The data, situations or processes to be evaluated are stored in fact tables. A sales process would be in a fact table that includes the details describing any given sale. This may include the product sold (recorded via an ID number or name), the quantity of the units sold, and perhaps a customer identification number.
In scenario creation, the fact tables are the ‘what’: Is a new acquisition being evaluated? A product line being eliminated? Have swings in currency rates prompted a reduction in profits? Or is it all three?
Dimension Tables: The Who or When
Attributes — characteristics that describe someone or something — are organized into dimension tables. Customer and vendor tables can include information such as their name, each element of their address, and details such as income rate, education level, and preferred contact method. Dimension tables can draw on fact tables to pull the appropriate U.S. state that corresponds with a zip code, or it can have independent data that is not repeated elsewhere.
Time is almost always included as in a dimension table that allows us to evaluate data by month, quarter, year, etc. Other attributes that may need to be evaluated, such as a specific SKU number or the address of a new location being considered, would also be included in dimension tables. There is also a dimension that creates the need for evaluation, such as a specific SKU number or the address of a new location being considered. The implementation or start date, as well as potential end date, of the change within the budget are notable dimensions that affect everything from depreciation schedules to overhead allocations. What-if planning must include timing criteria along with the new lease or SKU being considered.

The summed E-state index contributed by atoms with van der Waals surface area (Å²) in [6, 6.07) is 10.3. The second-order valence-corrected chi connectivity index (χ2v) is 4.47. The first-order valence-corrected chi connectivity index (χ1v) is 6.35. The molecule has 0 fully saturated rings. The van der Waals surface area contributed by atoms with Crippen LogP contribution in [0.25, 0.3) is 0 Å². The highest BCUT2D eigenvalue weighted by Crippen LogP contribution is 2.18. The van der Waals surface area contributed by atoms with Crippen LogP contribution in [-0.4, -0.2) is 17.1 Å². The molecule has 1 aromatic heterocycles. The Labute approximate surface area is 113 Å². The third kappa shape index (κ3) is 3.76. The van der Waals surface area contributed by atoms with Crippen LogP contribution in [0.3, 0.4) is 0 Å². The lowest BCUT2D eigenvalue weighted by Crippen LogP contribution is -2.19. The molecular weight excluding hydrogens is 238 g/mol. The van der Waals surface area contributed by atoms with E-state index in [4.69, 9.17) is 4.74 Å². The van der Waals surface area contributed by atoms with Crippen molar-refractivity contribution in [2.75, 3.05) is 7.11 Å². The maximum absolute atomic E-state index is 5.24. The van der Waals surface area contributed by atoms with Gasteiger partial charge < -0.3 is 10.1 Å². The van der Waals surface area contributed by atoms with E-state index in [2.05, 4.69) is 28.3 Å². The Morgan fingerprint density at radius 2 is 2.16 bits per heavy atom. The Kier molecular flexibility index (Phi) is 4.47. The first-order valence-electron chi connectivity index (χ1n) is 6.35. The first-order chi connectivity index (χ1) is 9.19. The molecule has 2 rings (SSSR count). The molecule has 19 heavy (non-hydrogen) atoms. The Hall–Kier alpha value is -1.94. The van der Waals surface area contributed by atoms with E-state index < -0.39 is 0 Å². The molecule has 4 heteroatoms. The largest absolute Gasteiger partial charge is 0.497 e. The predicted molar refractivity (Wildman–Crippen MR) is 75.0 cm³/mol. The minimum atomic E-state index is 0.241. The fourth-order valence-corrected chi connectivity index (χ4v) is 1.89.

Many attributes can be organized in a hierarchical manner. For example, the state, county and city can be identified when a zip code is entered. However, exceptions do exist. The developer site StackExchange identifies 13 current zip codes that have carrier routes that straddle state lines. When precision is required, including exceptions within fact tables isrequired necessary.
Dimensions, such as with the zip code example, can occur independently, used in multiple different cubes, or occur multiple times within a single cube (such as in both a mailing address and a physical address). The relationships can be notated as 1:1, 1:many, and many:many. Where the attributes intersect between tables is defined by their schema.